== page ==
Bank and financial web sites using pictures for validation arent secure!

Well thank goodness someone has finally taken the time to prove that SiteKey, PassMark or whatever you want to call the new stupid challenge systems financial intuitions are using are NOT SECURE.
Bottom line, and I am no paranoid wacko, there is no such thing as a 100% secure accessable public login to a bank through a web site. It doesn't exist. My own bank uses PassMark, my 401k uses a similar system and some of my credit cards use the stupid question systems. None of those are anymore secure than a login and password to a determined phisher. A good phisher can set up one of the Man in the Middle attacks like mentioned in the article below and get between you and your bank. You think your logging into your bank and you're not, your logging into the phishers site. The phishers site then logs into your banks site for you, it sees the question you got prompted with and relays it to you. You answer the question and it sends the answer to the bank. The bank sends back the photo, and you go ahead and enter your login and password. Bingo problem solved, the phisher may even dump you into the banks real site at this point since they now have your id and pw and can log in later. This is no different than hundreds of 'online bill pay' systems out there that use your credit card web site login and password. Your bank logs into the credit card site, parses the page for the info they need to know how much you owe, and they transfer that information to the online bill pay site. In the old days we called this type of data gathering from one system to another slurping. Check the article out for yourself!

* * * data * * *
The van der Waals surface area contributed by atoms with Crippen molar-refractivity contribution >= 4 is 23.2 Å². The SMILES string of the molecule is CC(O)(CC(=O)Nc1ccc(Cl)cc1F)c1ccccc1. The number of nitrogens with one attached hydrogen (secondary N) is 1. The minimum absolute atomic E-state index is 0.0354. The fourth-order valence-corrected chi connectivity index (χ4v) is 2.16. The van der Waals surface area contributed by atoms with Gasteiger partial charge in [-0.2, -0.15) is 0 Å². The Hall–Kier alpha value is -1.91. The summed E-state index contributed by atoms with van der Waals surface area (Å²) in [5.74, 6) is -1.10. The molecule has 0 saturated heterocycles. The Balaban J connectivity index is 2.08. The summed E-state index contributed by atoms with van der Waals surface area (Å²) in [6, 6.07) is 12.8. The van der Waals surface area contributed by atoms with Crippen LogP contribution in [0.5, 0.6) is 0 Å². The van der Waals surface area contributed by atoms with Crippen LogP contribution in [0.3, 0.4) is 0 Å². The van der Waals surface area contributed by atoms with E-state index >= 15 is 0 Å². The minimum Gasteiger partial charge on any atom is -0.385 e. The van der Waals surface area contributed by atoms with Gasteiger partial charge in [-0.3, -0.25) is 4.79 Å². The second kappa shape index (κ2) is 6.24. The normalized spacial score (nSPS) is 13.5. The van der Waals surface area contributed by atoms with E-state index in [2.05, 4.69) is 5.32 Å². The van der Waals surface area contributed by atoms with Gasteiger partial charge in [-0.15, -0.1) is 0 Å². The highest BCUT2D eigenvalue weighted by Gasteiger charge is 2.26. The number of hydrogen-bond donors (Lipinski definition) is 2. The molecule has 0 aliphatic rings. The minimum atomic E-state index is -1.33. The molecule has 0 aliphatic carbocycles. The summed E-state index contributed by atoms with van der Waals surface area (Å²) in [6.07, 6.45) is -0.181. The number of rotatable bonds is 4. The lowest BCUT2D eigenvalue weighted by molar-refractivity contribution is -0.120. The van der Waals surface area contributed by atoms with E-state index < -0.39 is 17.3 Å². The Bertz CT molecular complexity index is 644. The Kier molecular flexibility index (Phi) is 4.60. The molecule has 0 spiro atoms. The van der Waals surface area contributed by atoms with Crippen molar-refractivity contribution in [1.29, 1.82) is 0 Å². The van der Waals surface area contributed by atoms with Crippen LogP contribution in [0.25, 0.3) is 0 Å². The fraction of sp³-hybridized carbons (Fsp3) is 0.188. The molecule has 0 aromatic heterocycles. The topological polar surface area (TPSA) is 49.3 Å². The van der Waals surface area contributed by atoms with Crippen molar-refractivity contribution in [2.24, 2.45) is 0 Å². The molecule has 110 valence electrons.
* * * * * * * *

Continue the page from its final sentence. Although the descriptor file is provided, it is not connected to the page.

A Deceit-Augmented Man In The Middle Attack Against Bank of America's SiteKey ® ServiceSee a video of the phishing attack in action (quicktime .mov, 700k): mirror 1, , mirror 2 , mirror 3, mirror 4Executive SummaryWe present this demonstration of a "deceit-augmented man in the middle attack" against the SiteKey ® service used by Bank of America (the underlying technology is also used by other companies). This, or a similar attack, could be used by a phisher to deceive users into entering their login details to a fraudulent website. BoA's own website tells users: "[W]hen you see your SiteKey, you can be certain you're at the valid Online Banking website at Bank of America, and not a fraudulent look-alike site. Only enter your Passcode when you see the SiteKey image and image title you selected."We believe that this statement is not completely true, as our deceit-augmented man-in-the-middle attack shows.